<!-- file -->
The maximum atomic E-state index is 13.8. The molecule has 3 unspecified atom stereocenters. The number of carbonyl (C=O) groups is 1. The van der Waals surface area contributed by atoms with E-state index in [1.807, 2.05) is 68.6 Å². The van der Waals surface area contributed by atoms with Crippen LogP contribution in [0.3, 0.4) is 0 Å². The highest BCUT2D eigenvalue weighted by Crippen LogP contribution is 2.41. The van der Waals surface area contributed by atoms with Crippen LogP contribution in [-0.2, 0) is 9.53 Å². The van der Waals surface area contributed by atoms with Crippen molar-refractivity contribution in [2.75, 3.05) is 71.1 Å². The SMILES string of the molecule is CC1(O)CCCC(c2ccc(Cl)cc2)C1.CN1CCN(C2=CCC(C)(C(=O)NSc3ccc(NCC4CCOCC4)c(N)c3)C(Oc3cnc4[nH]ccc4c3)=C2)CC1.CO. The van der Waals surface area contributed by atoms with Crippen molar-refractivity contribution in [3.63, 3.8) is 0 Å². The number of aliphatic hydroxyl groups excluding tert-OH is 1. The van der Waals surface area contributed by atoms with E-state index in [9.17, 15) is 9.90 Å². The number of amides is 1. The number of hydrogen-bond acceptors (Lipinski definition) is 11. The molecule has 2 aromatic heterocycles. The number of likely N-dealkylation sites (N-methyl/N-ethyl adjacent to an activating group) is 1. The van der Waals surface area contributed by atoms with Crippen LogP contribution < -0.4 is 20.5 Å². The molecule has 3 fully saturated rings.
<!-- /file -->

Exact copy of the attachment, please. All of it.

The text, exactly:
The maximum atomic E-state index is 13.8. The molecule has 3 unspecified atom stereocenters. The number of carbonyl (C=O) groups is 1. The van der Waals surface area contributed by atoms with E-state index in [1.807, 2.05) is 68.6 Å². The van der Waals surface area contributed by atoms with Crippen LogP contribution in [0.3, 0.4) is 0 Å². The highest BCUT2D eigenvalue weighted by Crippen LogP contribution is 2.41. The van der Waals surface area contributed by atoms with Crippen LogP contribution in [-0.2, 0) is 9.53 Å². The van der Waals surface area contributed by atoms with Crippen molar-refractivity contribution in [2.75, 3.05) is 71.1 Å². The SMILES string of the molecule is CC1(O)CCCC(c2ccc(Cl)cc2)C1.CN1CCN(C2=CCC(C)(C(=O)NSc3ccc(NCC4CCOCC4)c(N)c3)C(Oc3cnc4[nH]ccc4c3)=C2)CC1.CO. The van der Waals surface area contributed by atoms with Crippen molar-refractivity contribution in [3.63, 3.8) is 0 Å². The number of aliphatic hydroxyl groups excluding tert-OH is 1. The van der Waals surface area contributed by atoms with E-state index in [9.17, 15) is 9.90 Å². The number of amides is 1. The number of hydrogen-bond acceptors (Lipinski definition) is 11. The molecule has 2 aromatic heterocycles. The number of likely N-dealkylation sites (N-methyl/N-ethyl adjacent to an activating group) is 1. The van der Waals surface area contributed by atoms with Crippen LogP contribution < -0.4 is 20.5 Å². The molecule has 3 fully saturated rings.